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Corruption trial against Bernard Laporte opens on Wednesday

By Liam Heagney
(Photo by John Berry/Getty Images)

French rugby president Bernard Laporte, the current World Rugby vice-chairman, will be in court this Wednesday in France to answer allegations of corruption. The ex-Test team coach has been accused of being the cornerstone of a system that favours Mohed Altrad, the multi-billionaire businessman and president of Montpellier, and Claude Atcher, the administrator recently suspended from his position as general manager of the 2023 World Cup. 


Five defendants will try to counter the accusations, including Serge Simon, the FFR vice-president, in a case expected to last until September 22. According to an AFP report published on, Laporte’s lawyer Jean-Pierre Versini-Campinchi believes his client will be exonerated. “The grievances made against Bernard Laporte are perfectly artificial, in particular because the acts performed were all in the interest of the federation,” he assured. 

However, the National Financial Prosecutor’s Office (PNF) begs to differ as its investigation into the dealings of Laporte, who was minister for sports in president Nicolas Sarkozy’s government from 2007 to 2009, concluded that he was guilty of illegal influence-peddling and passive corruption, mostly for the benefit of Altrad.

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The report read: “The two men’s friendship and business links are at the heart of the case, which goes back to February 2017 when they signed a deal under which Laporte, then head of the FFR federation, agreed to appear in the Altrad group conferences, and sold his image reproduction rights, in return for 180,000.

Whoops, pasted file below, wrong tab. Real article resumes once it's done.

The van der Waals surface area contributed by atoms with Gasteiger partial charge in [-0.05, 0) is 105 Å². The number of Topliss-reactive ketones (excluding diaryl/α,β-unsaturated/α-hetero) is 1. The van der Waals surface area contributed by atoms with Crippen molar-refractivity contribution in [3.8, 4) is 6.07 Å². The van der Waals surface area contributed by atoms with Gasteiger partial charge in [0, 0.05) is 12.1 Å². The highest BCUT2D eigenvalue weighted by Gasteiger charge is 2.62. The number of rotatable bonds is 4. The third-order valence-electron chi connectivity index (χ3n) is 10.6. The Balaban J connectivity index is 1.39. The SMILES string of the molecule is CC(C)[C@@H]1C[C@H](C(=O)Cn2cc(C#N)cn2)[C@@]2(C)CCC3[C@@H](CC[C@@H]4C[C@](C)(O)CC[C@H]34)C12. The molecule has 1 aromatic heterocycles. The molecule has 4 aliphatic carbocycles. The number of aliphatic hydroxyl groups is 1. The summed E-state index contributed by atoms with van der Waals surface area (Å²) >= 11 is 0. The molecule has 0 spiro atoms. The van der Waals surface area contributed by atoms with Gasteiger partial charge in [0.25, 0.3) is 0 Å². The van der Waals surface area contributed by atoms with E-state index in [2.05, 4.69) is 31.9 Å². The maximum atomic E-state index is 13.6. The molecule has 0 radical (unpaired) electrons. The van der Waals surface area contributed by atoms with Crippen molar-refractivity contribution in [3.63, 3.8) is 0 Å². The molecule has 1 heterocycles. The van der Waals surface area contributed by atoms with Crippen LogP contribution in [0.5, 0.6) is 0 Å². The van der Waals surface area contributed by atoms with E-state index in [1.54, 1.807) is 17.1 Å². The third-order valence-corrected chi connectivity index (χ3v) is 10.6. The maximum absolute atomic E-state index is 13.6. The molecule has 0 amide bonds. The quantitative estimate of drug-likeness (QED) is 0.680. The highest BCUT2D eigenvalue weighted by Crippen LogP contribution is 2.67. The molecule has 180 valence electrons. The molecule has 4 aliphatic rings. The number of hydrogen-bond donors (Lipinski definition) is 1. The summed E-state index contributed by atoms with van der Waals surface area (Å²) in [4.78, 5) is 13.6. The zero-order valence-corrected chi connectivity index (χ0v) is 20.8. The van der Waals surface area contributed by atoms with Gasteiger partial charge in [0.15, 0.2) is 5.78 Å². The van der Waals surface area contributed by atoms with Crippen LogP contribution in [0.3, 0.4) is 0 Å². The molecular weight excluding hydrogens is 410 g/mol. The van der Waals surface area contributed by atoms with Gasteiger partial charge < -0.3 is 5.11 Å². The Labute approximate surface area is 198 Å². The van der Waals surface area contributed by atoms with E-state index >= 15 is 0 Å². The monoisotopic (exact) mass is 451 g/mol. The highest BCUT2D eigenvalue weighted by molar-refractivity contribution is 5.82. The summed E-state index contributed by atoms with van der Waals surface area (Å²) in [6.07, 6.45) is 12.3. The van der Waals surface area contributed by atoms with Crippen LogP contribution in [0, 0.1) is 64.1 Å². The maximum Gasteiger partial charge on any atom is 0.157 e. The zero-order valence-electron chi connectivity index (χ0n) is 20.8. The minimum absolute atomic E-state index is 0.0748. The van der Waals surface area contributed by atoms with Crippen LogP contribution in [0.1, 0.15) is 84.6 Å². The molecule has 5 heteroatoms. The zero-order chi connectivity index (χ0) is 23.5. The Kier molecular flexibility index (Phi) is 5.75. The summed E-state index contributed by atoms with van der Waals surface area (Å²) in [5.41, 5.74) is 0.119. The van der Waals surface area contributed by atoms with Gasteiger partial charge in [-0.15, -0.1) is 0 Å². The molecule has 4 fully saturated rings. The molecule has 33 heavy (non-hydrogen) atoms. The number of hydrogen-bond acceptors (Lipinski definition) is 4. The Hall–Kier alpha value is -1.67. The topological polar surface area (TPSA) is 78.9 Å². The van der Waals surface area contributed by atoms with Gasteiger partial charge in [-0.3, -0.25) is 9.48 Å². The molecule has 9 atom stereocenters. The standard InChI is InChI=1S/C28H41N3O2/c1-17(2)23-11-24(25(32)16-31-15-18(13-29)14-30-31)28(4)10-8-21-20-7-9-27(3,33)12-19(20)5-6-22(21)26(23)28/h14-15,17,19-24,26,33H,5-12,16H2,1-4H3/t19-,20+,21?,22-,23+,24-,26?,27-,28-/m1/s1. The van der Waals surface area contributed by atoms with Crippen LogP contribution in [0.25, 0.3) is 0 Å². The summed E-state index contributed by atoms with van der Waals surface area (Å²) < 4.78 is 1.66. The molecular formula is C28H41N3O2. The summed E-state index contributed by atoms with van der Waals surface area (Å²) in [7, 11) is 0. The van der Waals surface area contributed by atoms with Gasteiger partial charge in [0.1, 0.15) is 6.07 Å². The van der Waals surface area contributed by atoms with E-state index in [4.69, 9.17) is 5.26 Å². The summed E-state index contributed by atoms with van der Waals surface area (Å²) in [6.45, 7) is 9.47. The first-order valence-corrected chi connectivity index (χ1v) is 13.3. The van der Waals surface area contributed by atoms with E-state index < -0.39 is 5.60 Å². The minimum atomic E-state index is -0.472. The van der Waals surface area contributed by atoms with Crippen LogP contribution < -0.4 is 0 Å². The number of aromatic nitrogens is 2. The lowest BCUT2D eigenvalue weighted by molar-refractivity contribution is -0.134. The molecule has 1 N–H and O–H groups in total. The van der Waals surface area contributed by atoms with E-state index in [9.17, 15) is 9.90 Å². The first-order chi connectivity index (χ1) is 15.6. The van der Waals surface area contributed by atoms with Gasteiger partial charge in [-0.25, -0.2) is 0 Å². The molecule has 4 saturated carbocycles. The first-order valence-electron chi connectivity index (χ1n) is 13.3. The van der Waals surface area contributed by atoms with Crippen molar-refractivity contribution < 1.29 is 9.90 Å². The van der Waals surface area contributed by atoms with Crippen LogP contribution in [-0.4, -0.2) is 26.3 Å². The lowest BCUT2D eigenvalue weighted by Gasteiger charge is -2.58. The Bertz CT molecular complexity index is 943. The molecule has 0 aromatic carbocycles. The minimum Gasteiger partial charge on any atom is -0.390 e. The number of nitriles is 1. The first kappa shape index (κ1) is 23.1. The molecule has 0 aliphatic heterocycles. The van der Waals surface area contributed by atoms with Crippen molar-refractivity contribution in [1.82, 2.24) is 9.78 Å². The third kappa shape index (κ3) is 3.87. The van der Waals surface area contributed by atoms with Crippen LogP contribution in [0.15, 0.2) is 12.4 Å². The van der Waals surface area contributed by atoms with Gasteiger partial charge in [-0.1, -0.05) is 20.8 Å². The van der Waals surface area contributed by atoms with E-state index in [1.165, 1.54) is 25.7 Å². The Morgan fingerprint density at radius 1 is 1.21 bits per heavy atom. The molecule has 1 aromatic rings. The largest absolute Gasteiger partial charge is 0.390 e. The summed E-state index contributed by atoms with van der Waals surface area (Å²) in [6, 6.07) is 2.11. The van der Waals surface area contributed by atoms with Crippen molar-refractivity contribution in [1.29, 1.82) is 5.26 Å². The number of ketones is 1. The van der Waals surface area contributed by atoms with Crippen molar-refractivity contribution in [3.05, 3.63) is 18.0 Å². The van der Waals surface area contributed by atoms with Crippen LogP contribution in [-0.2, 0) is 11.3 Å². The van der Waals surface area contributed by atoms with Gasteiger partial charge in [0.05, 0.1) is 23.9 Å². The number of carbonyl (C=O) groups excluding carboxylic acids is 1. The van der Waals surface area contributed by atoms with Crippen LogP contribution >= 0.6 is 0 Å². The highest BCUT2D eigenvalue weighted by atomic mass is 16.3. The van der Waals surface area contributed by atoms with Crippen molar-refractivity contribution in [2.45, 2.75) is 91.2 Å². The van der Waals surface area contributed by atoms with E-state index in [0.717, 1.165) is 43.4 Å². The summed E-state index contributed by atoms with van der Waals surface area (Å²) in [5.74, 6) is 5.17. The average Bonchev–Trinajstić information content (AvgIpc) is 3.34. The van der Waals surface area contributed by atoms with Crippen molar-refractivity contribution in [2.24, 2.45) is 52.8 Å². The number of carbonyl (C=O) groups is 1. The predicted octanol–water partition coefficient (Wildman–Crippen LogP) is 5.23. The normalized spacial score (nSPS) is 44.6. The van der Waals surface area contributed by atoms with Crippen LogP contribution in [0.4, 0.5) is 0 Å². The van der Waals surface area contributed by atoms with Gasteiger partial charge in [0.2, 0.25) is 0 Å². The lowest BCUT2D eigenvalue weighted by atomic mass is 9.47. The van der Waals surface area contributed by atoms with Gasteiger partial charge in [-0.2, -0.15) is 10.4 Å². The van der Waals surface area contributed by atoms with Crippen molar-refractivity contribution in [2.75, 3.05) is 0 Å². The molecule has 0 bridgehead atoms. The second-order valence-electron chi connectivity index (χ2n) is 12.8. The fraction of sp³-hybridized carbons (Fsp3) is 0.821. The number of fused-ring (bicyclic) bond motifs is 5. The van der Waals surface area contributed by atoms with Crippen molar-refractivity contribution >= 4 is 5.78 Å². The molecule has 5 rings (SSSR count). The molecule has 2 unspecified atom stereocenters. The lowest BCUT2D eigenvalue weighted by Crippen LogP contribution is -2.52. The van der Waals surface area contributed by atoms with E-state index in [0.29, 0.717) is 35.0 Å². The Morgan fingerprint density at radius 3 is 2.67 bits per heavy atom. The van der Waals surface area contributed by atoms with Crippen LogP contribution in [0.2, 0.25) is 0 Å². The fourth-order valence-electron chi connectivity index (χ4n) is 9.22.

“But while that sum was indeed paid to Laporte, prosecutors claim that he never actually provided the services he signed up for. He did, however, make several public statements backing Altrad and, in March 2017, signed a 1.8m deal with the businessman making his eponymous firm the first-ever sponsor to appear on the French national team’s jerseys.


“Even now, Altrad’s logo features on the team’s shirts thanks to a follow-up deal negotiated by Laporte in 2018 and which prosecutors say bears all the hallmarks of corruption. Laporte is further accused of intervening with French rugby’s federal disciplinary commission which reduced a fine against an Altrad company to 20,000 after a call from Laporte from an original 70,000.


“While prosecutors see this and several more incidents as proof of illicit favouritism, Laporte himself claimed that there was no ‘cause-effect relationship’, and said he himself cancelled the contract in the summer of 2017 when press reports began to question the nature of the relationship between the two men.

“The trial will also examine the links between Claude Atcher and the FFR from 2017 to 2018 when Atcher’s company, Sport SV, won contracts for four missions, mostly linked to the French bid for the 2023 World Cup.

“Prosecutors say one of those contracts, worth 21,000, was never carried out, but Laporte still signed off on a bonus payment to Sport XV of 30,000. Prosecutors say the deals swindled the FFR out of an estimated total of 80,000. Five years of investigation have shaken the French rugby world and hurt Laporte’s reputation, but he still got himself re-elected as FFR boss at the end of 2020.” 


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